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Do Abortion Attitudes Lead to Party Switching?
Mitchell Killian and Clyde Wilcox
Political Research Quarterly
Vol. 61, No. 4 (Dec., 2008), pp. 561-573
Stable URL: http://www.jstor.org/stable/20299760
Page Count: 13
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The notion that issues and ideology can move partisanship remains controversial. The authors explore the stronger claim that issues can lead people to switch political parties and whether the effect of abortion attitudes is asymmetrical (i.e., abortion attitudes may influence party switching in only one direction). They show that in several short-term National Election Studies panels, pro-life Democrats were significantly more likely than other Democrats to become Republicans, but pro-choice Republicans were not likely to become Democrats. However, using panel data over a long time frame, 1982 to 1997, the authors also demonstrate that the cumulative effect of abortion attitudes led pro-life Democrats and pro-choice Republicans to switch parties.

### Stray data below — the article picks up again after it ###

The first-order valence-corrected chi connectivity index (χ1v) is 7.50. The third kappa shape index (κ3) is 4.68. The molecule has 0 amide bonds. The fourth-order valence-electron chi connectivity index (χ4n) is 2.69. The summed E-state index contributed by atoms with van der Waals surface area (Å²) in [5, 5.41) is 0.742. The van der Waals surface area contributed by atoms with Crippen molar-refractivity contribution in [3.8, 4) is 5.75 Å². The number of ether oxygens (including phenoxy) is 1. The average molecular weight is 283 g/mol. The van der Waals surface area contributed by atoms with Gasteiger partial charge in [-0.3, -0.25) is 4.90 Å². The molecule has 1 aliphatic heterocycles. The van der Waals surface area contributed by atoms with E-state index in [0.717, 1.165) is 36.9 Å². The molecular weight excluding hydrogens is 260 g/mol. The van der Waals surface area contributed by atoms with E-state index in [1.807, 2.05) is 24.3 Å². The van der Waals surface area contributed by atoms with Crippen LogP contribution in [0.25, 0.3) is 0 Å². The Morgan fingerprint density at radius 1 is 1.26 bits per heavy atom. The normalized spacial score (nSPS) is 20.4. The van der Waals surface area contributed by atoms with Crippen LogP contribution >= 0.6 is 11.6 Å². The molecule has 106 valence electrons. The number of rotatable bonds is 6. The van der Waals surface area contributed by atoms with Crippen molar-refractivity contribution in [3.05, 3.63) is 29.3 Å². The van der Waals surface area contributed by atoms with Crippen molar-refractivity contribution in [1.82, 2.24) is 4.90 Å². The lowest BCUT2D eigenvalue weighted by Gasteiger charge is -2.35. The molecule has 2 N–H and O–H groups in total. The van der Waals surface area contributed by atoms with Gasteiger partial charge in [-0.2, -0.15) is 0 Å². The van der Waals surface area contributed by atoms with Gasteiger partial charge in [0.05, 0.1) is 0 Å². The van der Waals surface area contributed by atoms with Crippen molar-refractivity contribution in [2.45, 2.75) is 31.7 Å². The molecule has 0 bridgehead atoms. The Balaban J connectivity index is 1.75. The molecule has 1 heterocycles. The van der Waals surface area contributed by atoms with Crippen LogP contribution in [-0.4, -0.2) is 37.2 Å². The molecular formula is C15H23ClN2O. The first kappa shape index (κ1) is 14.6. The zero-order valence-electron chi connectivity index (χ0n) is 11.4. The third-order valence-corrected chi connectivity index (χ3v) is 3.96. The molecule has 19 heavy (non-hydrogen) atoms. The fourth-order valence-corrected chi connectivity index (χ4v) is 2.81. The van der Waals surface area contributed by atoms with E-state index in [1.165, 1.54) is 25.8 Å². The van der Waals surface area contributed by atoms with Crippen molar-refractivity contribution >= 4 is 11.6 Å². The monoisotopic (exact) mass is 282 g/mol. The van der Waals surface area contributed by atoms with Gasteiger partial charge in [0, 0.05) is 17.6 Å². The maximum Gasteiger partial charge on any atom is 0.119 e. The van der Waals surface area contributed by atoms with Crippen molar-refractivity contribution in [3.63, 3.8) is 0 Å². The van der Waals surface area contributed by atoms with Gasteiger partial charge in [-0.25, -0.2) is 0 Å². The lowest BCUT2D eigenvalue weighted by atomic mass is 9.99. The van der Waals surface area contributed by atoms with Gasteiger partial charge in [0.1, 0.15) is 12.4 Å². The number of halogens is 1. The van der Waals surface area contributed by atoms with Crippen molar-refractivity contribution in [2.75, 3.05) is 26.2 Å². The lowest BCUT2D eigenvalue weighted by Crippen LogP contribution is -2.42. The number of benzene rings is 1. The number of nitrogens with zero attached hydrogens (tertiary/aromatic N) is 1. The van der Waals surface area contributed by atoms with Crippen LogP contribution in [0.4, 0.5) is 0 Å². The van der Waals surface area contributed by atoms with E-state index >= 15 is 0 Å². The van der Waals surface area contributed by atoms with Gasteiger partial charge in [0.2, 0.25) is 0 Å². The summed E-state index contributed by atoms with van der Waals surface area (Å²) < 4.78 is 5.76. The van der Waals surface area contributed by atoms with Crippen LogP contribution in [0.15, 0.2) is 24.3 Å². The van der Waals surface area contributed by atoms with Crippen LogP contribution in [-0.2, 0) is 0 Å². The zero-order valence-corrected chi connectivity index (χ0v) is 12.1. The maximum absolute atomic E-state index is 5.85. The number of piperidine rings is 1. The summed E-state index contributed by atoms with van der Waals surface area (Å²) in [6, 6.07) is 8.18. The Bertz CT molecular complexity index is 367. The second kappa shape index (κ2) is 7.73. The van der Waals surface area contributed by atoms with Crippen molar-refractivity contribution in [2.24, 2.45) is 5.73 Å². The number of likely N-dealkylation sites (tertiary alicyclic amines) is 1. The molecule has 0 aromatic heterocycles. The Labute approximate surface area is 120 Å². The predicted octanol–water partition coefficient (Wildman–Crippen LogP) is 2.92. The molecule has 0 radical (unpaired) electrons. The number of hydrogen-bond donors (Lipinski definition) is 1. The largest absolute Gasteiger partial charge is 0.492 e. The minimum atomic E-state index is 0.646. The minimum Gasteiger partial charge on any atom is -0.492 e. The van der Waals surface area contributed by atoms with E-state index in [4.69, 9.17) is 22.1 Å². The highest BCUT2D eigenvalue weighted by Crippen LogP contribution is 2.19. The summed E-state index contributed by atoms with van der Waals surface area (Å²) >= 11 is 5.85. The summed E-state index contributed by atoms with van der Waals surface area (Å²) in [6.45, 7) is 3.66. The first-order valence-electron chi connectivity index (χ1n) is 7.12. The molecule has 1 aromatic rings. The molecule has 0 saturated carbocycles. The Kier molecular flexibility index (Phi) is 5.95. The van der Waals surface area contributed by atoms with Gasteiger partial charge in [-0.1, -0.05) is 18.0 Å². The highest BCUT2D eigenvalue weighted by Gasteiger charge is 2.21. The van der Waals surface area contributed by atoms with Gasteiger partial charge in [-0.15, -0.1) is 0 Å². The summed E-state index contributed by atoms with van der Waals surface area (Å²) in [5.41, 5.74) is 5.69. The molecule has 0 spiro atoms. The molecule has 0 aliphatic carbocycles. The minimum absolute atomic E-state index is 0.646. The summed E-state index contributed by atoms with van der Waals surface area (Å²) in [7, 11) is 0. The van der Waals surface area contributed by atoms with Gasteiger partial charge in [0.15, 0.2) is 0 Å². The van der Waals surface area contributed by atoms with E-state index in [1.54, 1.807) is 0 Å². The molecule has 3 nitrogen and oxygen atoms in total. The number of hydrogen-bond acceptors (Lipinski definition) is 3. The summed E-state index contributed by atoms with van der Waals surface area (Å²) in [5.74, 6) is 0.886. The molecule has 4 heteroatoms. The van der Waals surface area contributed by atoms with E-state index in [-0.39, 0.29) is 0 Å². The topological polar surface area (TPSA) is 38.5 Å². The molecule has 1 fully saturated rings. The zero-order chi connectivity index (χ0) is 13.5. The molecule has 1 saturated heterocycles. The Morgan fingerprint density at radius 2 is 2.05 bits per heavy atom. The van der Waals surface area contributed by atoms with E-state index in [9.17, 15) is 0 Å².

Political Research Quarterly © 2008 University of Utah